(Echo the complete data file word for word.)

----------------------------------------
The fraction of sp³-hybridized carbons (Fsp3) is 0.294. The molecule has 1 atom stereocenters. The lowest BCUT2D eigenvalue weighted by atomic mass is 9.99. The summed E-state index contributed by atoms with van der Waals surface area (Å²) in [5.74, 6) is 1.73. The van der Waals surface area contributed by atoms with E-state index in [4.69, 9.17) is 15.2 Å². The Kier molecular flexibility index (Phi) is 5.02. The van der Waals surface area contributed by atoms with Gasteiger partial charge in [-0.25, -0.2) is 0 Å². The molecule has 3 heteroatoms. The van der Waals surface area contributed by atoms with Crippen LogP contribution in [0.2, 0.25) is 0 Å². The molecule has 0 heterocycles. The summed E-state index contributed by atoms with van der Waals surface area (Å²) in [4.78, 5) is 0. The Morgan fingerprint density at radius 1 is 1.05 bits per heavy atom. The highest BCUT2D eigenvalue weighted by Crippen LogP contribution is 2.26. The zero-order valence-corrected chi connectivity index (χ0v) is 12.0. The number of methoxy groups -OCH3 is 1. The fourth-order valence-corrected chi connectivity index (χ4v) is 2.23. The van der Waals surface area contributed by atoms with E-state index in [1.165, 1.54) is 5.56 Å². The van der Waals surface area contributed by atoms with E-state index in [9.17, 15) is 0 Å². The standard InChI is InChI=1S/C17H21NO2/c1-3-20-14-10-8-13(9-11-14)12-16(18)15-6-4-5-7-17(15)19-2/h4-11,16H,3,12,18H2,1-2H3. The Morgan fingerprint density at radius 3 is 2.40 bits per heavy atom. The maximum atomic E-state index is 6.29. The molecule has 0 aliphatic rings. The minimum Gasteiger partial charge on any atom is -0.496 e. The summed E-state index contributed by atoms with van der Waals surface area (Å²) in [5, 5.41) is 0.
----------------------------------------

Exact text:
The fraction of sp³-hybridized carbons (Fsp3) is 0.294. The molecule has 1 atom stereocenters. The lowest BCUT2D eigenvalue weighted by atomic mass is 9.99. The summed E-state index contributed by atoms with van der Waals surface area (Å²) in [5.74, 6) is 1.73. The van der Waals surface area contributed by atoms with E-state index in [4.69, 9.17) is 15.2 Å². The Kier molecular flexibility index (Phi) is 5.02. The van der Waals surface area contributed by atoms with Gasteiger partial charge in [-0.25, -0.2) is 0 Å². The molecule has 3 heteroatoms. The van der Waals surface area contributed by atoms with Crippen LogP contribution in [0.2, 0.25) is 0 Å². The molecule has 0 heterocycles. The summed E-state index contributed by atoms with van der Waals surface area (Å²) in [4.78, 5) is 0. The Morgan fingerprint density at radius 1 is 1.05 bits per heavy atom. The highest BCUT2D eigenvalue weighted by Crippen LogP contribution is 2.26. The zero-order valence-corrected chi connectivity index (χ0v) is 12.0. The number of methoxy groups -OCH3 is 1. The fourth-order valence-corrected chi connectivity index (χ4v) is 2.23. The van der Waals surface area contributed by atoms with E-state index in [1.165, 1.54) is 5.56 Å². The van der Waals surface area contributed by atoms with E-state index in [9.17, 15) is 0 Å². The standard InChI is InChI=1S/C17H21NO2/c1-3-20-14-10-8-13(9-11-14)12-16(18)15-6-4-5-7-17(15)19-2/h4-11,16H,3,12,18H2,1-2H3. The Morgan fingerprint density at radius 3 is 2.40 bits per heavy atom. The maximum atomic E-state index is 6.29. The molecule has 0 aliphatic rings. The minimum Gasteiger partial charge on any atom is -0.496 e. The summed E-state index contributed by atoms with van der Waals surface area (Å²) in [5, 5.41) is 0.